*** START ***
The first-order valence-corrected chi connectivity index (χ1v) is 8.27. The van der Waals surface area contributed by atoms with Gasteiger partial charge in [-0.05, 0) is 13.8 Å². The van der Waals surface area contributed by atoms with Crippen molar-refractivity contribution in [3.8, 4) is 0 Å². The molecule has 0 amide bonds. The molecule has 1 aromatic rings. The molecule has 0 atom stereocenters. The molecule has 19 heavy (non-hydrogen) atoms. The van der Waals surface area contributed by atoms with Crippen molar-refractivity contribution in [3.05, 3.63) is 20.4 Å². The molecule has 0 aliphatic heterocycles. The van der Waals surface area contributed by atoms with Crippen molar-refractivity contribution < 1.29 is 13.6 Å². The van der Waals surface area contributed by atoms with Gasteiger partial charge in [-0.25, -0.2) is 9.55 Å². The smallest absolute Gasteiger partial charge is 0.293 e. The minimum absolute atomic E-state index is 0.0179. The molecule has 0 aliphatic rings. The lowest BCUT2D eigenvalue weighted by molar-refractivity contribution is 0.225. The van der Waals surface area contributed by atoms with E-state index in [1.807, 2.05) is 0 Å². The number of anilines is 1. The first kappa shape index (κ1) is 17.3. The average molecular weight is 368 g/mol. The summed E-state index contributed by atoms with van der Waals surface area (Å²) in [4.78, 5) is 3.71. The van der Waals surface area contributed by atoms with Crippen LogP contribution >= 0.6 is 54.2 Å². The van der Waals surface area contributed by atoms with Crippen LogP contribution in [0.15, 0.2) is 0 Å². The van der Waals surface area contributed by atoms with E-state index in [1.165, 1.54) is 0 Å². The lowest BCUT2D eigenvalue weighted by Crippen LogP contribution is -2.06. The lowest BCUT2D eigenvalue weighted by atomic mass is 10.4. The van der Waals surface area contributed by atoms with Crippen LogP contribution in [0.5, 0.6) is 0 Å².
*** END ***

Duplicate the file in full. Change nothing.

The first-order valence-corrected chi connectivity index (χ1v) is 8.27. The van der Waals surface area contributed by atoms with Gasteiger partial charge in [-0.05, 0) is 13.8 Å². The van der Waals surface area contributed by atoms with Crippen molar-refractivity contribution in [3.8, 4) is 0 Å². The molecule has 0 amide bonds. The molecule has 1 aromatic rings. The molecule has 0 atom stereocenters. The molecule has 19 heavy (non-hydrogen) atoms. The van der Waals surface area contributed by atoms with Crippen molar-refractivity contribution in [3.05, 3.63) is 20.4 Å². The molecule has 0 aliphatic heterocycles. The van der Waals surface area contributed by atoms with Crippen molar-refractivity contribution < 1.29 is 13.6 Å². The van der Waals surface area contributed by atoms with Gasteiger partial charge in [-0.25, -0.2) is 9.55 Å². The smallest absolute Gasteiger partial charge is 0.293 e. The minimum absolute atomic E-state index is 0.0179. The molecule has 0 aliphatic rings. The lowest BCUT2D eigenvalue weighted by molar-refractivity contribution is 0.225. The van der Waals surface area contributed by atoms with E-state index in [1.807, 2.05) is 0 Å². The number of anilines is 1. The first kappa shape index (κ1) is 17.3. The average molecular weight is 368 g/mol. The summed E-state index contributed by atoms with van der Waals surface area (Å²) in [4.78, 5) is 3.71. The van der Waals surface area contributed by atoms with Crippen LogP contribution >= 0.6 is 54.2 Å². The van der Waals surface area contributed by atoms with Crippen LogP contribution in [0.15, 0.2) is 0 Å². The van der Waals surface area contributed by atoms with E-state index in [1.165, 1.54) is 0 Å². The lowest BCUT2D eigenvalue weighted by Crippen LogP contribution is -2.06. The lowest BCUT2D eigenvalue weighted by atomic mass is 10.4. The van der Waals surface area contributed by atoms with Crippen LogP contribution in [0.5, 0.6) is 0 Å².